Wildlife Column: Skydancing buzzards a real treat

editorial image

The recovery of birds of prey in England is one of our ‘good news’ stories from nature conservation. Rising numbers provide opportunities to watch the remarkable behaviour of these magnificent birds, and particularly the displays of the early breeding season.

Hen harriers and marsh harriers, the former a moorland breeder and the latter a fenland bird but now adapting to farmland too, provide opportunities to observe talon–touching and gift exchange between male and female.

To get photographs as well was a real treat

The last time I had chance to watch this was with a pair of marsh harriers at Cley Marshes in Norfolk. There used to be the possibility of seeing hen harriers doing this in the Peak District, but sadly persecution of these wonderful birds means that, for now at any rate, you won’t have the chance.

Readers may recall the photograph of fallow deer at Chatsworth sent in by Kirsty Swinburn a couple of weeks ago. Well, her camera has been in action again, but this time pointed skywards.

Her message read: ‘I had a real treat on my walk yesterday when I saw this pair of Buzzards doing their spring skydance.

‘I have never seen this before so to be able to get photographs as well was a real treat. It was just on the edge of Bamford Moor.

‘Do you remember the time, not long ago, we never saw Buzzards in Derbyshire at all? At least there can be some good news stories!’

Well, yes I certainly do recall when not-so-common ‘common’ buzzards were indeed a rare sight in our region. As a teenage birdwatcher I once spotted a buzzard high over Norton Lees, presumably a migrating young bird moving through.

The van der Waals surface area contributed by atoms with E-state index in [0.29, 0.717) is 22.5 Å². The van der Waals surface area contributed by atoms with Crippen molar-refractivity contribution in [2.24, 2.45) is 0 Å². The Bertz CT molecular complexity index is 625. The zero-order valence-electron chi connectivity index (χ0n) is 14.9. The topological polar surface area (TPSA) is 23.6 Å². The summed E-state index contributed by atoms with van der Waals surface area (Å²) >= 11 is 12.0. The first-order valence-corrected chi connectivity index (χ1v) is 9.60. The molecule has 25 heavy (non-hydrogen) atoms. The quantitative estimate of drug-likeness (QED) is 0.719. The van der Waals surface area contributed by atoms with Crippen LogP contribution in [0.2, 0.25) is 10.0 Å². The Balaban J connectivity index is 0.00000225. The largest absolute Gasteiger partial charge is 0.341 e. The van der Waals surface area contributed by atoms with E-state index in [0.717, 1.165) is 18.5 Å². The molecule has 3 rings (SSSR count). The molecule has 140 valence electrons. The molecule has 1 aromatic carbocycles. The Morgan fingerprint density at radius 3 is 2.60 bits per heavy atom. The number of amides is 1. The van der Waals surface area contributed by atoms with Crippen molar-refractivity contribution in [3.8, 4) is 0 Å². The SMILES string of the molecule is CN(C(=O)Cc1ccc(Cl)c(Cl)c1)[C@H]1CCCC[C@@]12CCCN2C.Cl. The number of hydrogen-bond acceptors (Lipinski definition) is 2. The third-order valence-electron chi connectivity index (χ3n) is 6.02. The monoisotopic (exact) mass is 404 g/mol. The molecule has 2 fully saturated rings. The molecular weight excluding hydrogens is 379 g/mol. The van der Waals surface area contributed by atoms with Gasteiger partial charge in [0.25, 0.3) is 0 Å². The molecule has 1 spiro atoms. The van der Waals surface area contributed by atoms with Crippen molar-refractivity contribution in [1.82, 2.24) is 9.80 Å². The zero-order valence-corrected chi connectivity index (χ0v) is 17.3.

Similarly, Paul Ardron and I saw one soaring like a tiny dot in the sky up above Castleton, and that was back in the 1970s. Those were special days when we saw a buzzard back then.

Today however, you can expect them to be seen almost anywhere overhead across our region, and both common buzzard and red kite are among the success stories of modern conservation. Along with peregrine falcon, sparrowhawk, and raven, these are birds back from the brink.

We could probably also add grey heron to that list.

Now is the time to look out for these displays since February through to late March is a great time to watch out for these larger raptors like buzzards and kites and also for the medium-sized sparrowhawks. Busy establishing and maintaining their breeding territories the birds are visible and often vocal too. However, the displays such as talon–touching and exchange of prey items in mid–air are a real treat and you are really lucky indeed if you see this.

Professor Ian D. Rotherham, researcher, writer and broadcaster on wildlife and environmental issues, is contactable on ianonthewildside@ukeconet.org ; follow ‘Ian’s Walk on the Wildside’ blog, UKEconet for more information.